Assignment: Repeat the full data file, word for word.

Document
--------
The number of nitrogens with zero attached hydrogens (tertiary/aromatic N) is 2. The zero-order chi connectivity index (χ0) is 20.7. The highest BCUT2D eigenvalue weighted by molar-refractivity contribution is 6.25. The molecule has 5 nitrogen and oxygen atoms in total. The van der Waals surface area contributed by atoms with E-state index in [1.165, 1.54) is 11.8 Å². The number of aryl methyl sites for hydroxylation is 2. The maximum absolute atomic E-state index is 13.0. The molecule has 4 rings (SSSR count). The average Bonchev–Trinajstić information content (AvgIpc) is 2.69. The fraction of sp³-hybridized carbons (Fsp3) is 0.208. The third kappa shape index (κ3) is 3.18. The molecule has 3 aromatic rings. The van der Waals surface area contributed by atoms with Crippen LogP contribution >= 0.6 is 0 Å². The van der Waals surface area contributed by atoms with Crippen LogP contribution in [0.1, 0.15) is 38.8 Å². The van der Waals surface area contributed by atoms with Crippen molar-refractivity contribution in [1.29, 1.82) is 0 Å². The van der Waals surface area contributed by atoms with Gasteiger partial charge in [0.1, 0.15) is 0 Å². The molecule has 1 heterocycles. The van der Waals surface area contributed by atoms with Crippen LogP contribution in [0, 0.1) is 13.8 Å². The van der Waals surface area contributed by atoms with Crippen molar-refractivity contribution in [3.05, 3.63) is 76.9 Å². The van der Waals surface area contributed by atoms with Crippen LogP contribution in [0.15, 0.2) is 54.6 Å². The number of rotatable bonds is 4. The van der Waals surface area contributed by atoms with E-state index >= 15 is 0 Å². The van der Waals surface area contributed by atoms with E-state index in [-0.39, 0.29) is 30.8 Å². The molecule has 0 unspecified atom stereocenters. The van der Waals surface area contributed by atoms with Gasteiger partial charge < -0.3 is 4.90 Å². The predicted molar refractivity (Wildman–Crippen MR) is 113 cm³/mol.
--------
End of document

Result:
The number of nitrogens with zero attached hydrogens (tertiary/aromatic N) is 2. The zero-order chi connectivity index (χ0) is 20.7. The highest BCUT2D eigenvalue weighted by molar-refractivity contribution is 6.25. The molecule has 5 nitrogen and oxygen atoms in total. The van der Waals surface area contributed by atoms with E-state index in [1.165, 1.54) is 11.8 Å². The number of aryl methyl sites for hydroxylation is 2. The maximum absolute atomic E-state index is 13.0. The molecule has 4 rings (SSSR count). The average Bonchev–Trinajstić information content (AvgIpc) is 2.69. The fraction of sp³-hybridized carbons (Fsp3) is 0.208. The third kappa shape index (κ3) is 3.18. The molecule has 3 aromatic rings. The van der Waals surface area contributed by atoms with Crippen LogP contribution >= 0.6 is 0 Å². The van der Waals surface area contributed by atoms with Crippen LogP contribution in [0.1, 0.15) is 38.8 Å². The van der Waals surface area contributed by atoms with Crippen molar-refractivity contribution in [1.29, 1.82) is 0 Å². The van der Waals surface area contributed by atoms with Gasteiger partial charge in [0.1, 0.15) is 0 Å². The molecule has 1 heterocycles. The van der Waals surface area contributed by atoms with Crippen LogP contribution in [0, 0.1) is 13.8 Å². The van der Waals surface area contributed by atoms with Crippen molar-refractivity contribution in [3.05, 3.63) is 76.9 Å². The van der Waals surface area contributed by atoms with Crippen LogP contribution in [0.15, 0.2) is 54.6 Å². The number of rotatable bonds is 4. The van der Waals surface area contributed by atoms with E-state index >= 15 is 0 Å². The van der Waals surface area contributed by atoms with E-state index in [-0.39, 0.29) is 30.8 Å². The molecule has 0 unspecified atom stereocenters. The van der Waals surface area contributed by atoms with Gasteiger partial charge < -0.3 is 4.90 Å². The predicted molar refractivity (Wildman–Crippen MR) is 113 cm³/mol.